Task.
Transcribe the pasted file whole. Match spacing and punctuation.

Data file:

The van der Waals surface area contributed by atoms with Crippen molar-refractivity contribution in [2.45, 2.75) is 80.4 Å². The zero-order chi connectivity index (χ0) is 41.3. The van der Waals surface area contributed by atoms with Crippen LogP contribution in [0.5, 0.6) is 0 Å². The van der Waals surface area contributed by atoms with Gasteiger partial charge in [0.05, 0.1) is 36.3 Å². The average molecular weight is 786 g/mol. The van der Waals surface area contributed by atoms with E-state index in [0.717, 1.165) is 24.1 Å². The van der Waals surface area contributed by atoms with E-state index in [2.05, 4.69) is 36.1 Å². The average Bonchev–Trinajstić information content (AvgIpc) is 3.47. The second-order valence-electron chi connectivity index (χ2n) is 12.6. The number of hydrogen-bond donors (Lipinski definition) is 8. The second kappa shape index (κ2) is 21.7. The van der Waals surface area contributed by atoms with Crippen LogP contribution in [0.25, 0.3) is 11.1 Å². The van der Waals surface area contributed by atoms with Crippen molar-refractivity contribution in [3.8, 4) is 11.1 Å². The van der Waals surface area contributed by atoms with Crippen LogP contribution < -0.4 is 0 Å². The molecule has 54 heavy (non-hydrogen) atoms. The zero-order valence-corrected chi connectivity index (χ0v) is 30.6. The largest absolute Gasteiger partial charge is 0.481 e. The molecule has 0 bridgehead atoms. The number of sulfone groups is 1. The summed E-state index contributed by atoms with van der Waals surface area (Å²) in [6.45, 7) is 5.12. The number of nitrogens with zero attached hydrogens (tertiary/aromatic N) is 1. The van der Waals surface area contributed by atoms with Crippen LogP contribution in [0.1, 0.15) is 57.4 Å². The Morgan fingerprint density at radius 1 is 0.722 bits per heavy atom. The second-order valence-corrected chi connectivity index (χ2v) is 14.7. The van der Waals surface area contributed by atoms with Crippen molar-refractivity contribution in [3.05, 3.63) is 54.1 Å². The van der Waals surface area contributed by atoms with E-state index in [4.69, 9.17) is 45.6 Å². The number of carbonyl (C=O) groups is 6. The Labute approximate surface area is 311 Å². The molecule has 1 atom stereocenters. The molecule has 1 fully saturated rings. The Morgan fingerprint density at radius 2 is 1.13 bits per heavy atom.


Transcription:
The van der Waals surface area contributed by atoms with Crippen molar-refractivity contribution in [2.45, 2.75) is 80.4 Å². The zero-order chi connectivity index (χ0) is 41.3. The van der Waals surface area contributed by atoms with Crippen LogP contribution in [0.5, 0.6) is 0 Å². The van der Waals surface area contributed by atoms with Gasteiger partial charge in [0.05, 0.1) is 36.3 Å². The average molecular weight is 786 g/mol. The van der Waals surface area contributed by atoms with E-state index in [0.717, 1.165) is 24.1 Å². The van der Waals surface area contributed by atoms with E-state index in [2.05, 4.69) is 36.1 Å². The average Bonchev–Trinajstić information content (AvgIpc) is 3.47. The second-order valence-electron chi connectivity index (χ2n) is 12.6. The number of hydrogen-bond donors (Lipinski definition) is 8. The second kappa shape index (κ2) is 21.7. The van der Waals surface area contributed by atoms with Crippen LogP contribution in [0.25, 0.3) is 11.1 Å². The van der Waals surface area contributed by atoms with Crippen molar-refractivity contribution in [3.8, 4) is 11.1 Å². The van der Waals surface area contributed by atoms with Crippen LogP contribution < -0.4 is 0 Å². The molecule has 54 heavy (non-hydrogen) atoms. The zero-order valence-corrected chi connectivity index (χ0v) is 30.6. The largest absolute Gasteiger partial charge is 0.481 e. The molecule has 0 bridgehead atoms. The number of sulfone groups is 1. The summed E-state index contributed by atoms with van der Waals surface area (Å²) in [6.45, 7) is 5.12. The number of nitrogens with zero attached hydrogens (tertiary/aromatic N) is 1. The van der Waals surface area contributed by atoms with Crippen LogP contribution in [0.1, 0.15) is 57.4 Å². The Morgan fingerprint density at radius 1 is 0.722 bits per heavy atom. The second-order valence-corrected chi connectivity index (χ2v) is 14.7. The van der Waals surface area contributed by atoms with Crippen molar-refractivity contribution in [3.05, 3.63) is 54.1 Å². The van der Waals surface area contributed by atoms with E-state index in [4.69, 9.17) is 45.6 Å². The number of carbonyl (C=O) groups is 6. The Labute approximate surface area is 311 Å². The molecule has 1 atom stereocenters. The molecule has 1 fully saturated rings. The Morgan fingerprint density at radius 2 is 1.13 bits per heavy atom.